Cruise ship passenger fined $3,300 for breaking Australia’s bio security laws

You might think cruising is cruisy. But any time you leave and re-enter the country you’re liable to be fined, if you bring the wrong thing home with you.

Buying a souvenir when you travel is pretty common. But if you purchase the wrong item, it could drastically increase the cost of your holiday. One cruise ship passenger on a Brisbane-bound vessel recently learned this the hard way.

Travelling on a ship which originated in New Zealand, the passenger was found to have breached biosecurity laws after trying to enter the Brisbane International Cruise Terminal with two live plants, a coconut shell, seed pods, betel nut, mustard sticks, shells, coral, and dried plant materials.

According to the Australian Government’s Department of Agriculture, Fisheries and Forestry, the man did not declare his plant material on his Incoming Passenger Card, so was fined $3,300.

The department’s Deputy Secretary for Biosecurity and Compliance, Dr Chris Locke said this was the first fine slapped down since international cruising started up again in the wake of the pandemic. Dr Locke also said this story should serve as a good warning.

“It is fantastic to have cruise ships back at our ports, but we do not want anyone to go home with more than they bargained for by breaching our biosecurity laws,” Dr Locke said.

“Australia is a unique place and the protection of our precious environment and wildlife is why we are so vigilant when it comes to biosecurity. We want to ensure that everyone on board cruise ships disembark with great memories, not infringements or pests or diseases that could potentially devastate Australia’s plants, animals and agricultural systems.”

If you’re wondering why they’re so strict, it’s because Australia, being an island, is free from many pests and diseases found around the world. So we’re trying to keep it that way.

As the Department of Agriculture, Fisheries and Forestry explains: “Plant material is highly attractive to a considerable range of pests and diseases including arthropods, nematodes, bacteria, fungi, viruses, and viroids, which feed, live and reproduce on and in the plant material and remain viable for prolonged periods of time.”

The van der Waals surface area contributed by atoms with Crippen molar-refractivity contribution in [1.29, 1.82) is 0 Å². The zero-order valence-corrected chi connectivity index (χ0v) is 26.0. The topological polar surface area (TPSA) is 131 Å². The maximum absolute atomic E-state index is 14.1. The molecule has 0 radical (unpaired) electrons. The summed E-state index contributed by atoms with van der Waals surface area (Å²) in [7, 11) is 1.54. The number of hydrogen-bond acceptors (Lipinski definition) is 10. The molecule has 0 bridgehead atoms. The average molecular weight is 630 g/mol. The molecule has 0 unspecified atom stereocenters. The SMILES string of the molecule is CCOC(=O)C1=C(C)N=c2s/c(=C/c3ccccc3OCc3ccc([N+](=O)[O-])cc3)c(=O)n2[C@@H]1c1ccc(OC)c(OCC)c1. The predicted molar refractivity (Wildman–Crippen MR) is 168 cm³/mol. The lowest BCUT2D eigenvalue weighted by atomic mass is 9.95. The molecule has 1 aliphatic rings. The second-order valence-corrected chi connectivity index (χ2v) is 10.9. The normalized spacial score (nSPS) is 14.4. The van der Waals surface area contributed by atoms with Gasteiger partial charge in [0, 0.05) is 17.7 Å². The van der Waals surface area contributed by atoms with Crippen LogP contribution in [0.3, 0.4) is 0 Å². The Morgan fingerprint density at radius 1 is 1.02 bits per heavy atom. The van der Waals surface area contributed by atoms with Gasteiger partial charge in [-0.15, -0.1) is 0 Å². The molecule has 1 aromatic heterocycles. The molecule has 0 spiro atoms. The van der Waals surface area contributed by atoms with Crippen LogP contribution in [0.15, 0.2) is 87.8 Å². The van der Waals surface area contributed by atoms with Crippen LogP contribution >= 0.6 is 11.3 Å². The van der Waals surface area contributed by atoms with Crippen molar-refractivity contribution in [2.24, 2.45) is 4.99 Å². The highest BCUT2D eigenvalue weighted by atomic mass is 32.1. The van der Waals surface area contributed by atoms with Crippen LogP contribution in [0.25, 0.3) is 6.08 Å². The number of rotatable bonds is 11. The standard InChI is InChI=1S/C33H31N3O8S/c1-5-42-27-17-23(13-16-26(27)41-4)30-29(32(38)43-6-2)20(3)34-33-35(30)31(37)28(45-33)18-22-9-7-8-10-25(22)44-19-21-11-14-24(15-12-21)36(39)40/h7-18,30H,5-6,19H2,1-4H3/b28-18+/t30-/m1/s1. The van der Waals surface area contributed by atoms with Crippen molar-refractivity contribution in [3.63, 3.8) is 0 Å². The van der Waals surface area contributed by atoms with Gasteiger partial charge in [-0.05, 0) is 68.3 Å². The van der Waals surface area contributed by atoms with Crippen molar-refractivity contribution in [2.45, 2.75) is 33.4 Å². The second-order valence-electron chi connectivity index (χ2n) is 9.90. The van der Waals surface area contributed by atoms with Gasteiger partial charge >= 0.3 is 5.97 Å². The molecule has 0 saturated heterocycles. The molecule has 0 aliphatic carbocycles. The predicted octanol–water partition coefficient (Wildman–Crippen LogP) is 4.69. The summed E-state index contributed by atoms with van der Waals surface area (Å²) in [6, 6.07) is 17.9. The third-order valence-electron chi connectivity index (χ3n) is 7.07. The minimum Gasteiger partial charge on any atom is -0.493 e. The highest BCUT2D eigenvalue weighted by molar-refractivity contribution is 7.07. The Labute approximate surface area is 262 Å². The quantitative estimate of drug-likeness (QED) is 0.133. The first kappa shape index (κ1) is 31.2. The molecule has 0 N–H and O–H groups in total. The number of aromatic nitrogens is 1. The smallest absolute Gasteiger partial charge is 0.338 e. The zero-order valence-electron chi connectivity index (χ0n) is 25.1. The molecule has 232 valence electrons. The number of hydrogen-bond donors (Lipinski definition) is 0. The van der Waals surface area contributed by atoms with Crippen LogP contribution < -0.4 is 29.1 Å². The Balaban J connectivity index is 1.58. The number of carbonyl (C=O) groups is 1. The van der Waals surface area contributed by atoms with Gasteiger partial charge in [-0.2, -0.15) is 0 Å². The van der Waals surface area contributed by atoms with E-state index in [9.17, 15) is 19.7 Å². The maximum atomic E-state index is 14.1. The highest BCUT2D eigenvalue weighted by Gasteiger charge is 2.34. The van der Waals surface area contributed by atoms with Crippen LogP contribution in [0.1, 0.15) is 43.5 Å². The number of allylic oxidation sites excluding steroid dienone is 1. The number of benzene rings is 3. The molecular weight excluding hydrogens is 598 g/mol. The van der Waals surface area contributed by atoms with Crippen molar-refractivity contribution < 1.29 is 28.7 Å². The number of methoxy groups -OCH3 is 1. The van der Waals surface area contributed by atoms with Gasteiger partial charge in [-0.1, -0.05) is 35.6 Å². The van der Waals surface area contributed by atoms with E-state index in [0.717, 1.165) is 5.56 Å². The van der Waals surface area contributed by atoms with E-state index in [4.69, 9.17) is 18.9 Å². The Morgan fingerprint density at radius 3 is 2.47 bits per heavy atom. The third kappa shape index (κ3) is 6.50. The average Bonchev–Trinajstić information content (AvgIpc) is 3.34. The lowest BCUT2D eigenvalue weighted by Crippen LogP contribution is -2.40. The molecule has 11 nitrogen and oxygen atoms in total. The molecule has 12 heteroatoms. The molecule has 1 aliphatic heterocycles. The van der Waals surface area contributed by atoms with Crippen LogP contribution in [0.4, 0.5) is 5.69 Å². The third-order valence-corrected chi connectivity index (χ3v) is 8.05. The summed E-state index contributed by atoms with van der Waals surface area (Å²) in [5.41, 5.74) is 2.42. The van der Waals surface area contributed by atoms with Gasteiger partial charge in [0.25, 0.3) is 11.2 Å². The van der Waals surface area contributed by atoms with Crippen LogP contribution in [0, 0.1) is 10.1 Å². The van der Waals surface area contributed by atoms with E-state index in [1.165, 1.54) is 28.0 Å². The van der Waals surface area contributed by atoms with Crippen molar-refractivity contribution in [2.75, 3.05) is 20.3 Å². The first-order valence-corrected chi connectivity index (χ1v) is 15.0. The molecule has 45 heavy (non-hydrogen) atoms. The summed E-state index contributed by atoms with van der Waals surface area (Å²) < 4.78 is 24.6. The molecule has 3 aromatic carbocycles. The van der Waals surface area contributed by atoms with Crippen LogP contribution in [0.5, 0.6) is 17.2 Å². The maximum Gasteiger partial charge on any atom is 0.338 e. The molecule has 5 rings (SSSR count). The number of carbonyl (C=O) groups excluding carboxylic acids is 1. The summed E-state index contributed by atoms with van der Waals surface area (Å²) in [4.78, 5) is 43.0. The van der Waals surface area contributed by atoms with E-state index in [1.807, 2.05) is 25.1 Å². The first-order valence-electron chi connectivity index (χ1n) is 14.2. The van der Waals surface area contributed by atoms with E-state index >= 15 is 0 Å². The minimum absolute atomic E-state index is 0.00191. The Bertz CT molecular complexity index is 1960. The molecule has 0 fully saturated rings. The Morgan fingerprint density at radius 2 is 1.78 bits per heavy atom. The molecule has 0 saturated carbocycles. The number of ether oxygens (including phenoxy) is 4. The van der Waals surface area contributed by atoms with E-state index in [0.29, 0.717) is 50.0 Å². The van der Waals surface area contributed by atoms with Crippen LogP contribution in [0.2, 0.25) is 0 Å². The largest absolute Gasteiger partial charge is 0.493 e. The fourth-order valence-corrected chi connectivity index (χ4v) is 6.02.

“There is also the potential for significant animal biosecurity diseases to be associated with plant products, including such things as foot-and-mouth disease, African swine fever, which are high priority pathogens for Australia.”

They added: “Many exotic pests and diseases can easily survive transport and storage conditions and can be easily distributed into the Australian environment where they could become established and spread further to new areas.”

Officials point out that the cost of controlling or eradicating new diseases, should they find their way into Australia, would be very expensive. They also say these diseases carry the potential to devastate Australia’s export industry – a business worth some $66.6 billion a year.

When you weigh all that up, $3,300 starts to look pretty insignificant. Find out more about your responsibilities when travelling to Australia here.

Originally published as Cruise ship passenger’s ‘naughty’ souvenir sees him slapped with $3,300 fine

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